By Kendra Raymond
The Town of Raymond is looking toward the future with the development of its first comprehensive plan since 2004 with a reimagination of the town’s vision.
North Star Planning has been hired to advise the Comprehensive Plan Committee as they lead the charge toward Raymond’s future. The town website tells us that the Comprehensive Plan combines your vision and values with the latest data to guide town policy in the future. The plan synergizes desires and needs of townspeople, focusing on issues related to housing, public facilities, and transportation.
The process should take two to three years to complete. A state certified comprehensive plan addressing 11 to 12 chapters is required in Maine.
The plan and vision statement will take into consideration the results from three surveys. The first survey was distributed this past summer and addressed general topics such as what residents like best about the town.
Peter Leavitt, a member of the CPC said the survey turnout was “a little disappointing,” with about a 5 percent response elicited from 206 residents.
The next two surveys will delve deeper into land use, economic and environmental issues. The committee is particularly interested in the residents’ vision of the town over the next 10 to 20 years.
They hope to learn what is important to residents, and what concerns they have on their minds. Would they like more public open space? Are additional services desired? The CPC is interested to hear what people would like to see revamped from the 2004 plan as well.
Part of the 2004 Vision Statement says, “In all likelihood, Raymond will continue to grow as long as it is a desirable community in which to live. It is the task of this generation to address that growth and to help assure that Raymond remains a wonderful place in which to live a full life and to raise a family for not only this, but also for successive generations. We hope the way in which we lead our lives will leave this community a better place than it was before we arrived. To this end, we endeavor to create this Comprehensive Plan.” While this part likely remains spot-on, more work will be needed to update the vision to address new developments in this current culture.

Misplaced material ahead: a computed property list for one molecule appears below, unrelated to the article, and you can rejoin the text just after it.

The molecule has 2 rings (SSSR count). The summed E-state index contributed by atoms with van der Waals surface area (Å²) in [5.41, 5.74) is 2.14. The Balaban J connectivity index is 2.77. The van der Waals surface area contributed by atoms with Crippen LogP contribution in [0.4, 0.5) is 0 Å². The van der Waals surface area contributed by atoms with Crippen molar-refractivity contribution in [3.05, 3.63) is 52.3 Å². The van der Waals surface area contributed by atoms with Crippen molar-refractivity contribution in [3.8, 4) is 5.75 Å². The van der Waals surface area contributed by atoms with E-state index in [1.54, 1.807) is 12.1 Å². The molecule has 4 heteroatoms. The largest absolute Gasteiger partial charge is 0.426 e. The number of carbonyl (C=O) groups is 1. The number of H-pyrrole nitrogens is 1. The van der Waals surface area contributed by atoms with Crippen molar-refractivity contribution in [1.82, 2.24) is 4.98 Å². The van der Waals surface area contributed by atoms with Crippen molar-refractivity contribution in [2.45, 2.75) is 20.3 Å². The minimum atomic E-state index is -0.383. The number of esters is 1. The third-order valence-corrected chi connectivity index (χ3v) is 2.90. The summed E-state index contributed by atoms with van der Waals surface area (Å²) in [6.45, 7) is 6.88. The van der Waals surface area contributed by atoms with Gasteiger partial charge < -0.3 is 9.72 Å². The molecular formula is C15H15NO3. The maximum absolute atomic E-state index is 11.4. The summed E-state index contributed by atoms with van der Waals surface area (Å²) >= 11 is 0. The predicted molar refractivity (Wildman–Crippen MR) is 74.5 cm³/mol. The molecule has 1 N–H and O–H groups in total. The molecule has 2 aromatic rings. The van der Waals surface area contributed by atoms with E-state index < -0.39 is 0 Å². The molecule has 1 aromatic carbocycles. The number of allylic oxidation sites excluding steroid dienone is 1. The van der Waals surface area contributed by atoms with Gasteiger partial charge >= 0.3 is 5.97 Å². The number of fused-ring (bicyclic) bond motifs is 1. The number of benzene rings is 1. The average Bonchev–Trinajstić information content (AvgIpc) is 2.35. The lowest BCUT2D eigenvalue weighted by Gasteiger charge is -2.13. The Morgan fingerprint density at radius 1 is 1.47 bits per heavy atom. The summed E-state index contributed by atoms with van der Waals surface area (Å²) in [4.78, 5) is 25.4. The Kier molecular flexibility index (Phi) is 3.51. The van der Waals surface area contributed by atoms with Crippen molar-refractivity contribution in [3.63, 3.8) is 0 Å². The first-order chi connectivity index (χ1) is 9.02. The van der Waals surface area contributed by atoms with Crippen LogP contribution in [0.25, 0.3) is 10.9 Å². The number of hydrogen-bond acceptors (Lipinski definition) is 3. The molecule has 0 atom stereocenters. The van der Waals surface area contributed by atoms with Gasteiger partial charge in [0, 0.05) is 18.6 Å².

Querying the consensus of the survey, Leavitt said, “We love the rural nature of our town, the environment, and the lakes. School children told us their favorite part of Raymond is their back yard. There seems to be a great fondness for the town, a commitment to preserving its natural treasures, and excitement about the future.”
The Comprehensive Plan Committee, according to Leavitt, is a “good cross section of residents”, combining ages, demographics, and professions.
“We have retirees, like me, parents with kids in school, different professions, old and young, male and female,” he said.
The CPC is presently drafting a preliminary vision statement based on initial survey results, information shared in meetings, and input from lake and roadside associations.
“This is not our comprehensive plan,” Leavitt said. “This is the community’s comprehensive plan.”
Emphasizing the importance of survey participants, Leavitt says that the committee plans to provide more publicity with future surveys. The next survey will be released in early 2024.
Looking forward, the CPC plans a land use workshop in spring 2024. By summer, the committee hopes to announce the final vision statement and land use implementation plan. The final plan is anticipated to be presented by public hearing for state acceptance in late 2024.
The committee will host a public meeting on Jan. 20 at the Jordan-Small Middle School to share the preliminary vision statement and receive feedback from residents.
To learn more, visit https://www.raymondmaine.org/content/comprehensive-plan-committee.
A contact form is available on the website for residents to keep updated on the progress of the new Comprehensive Plan by email.
The CPC meets the first Wednesday of each month at 6:30 p.m. All meetings are open to the public and available through ZOOM. <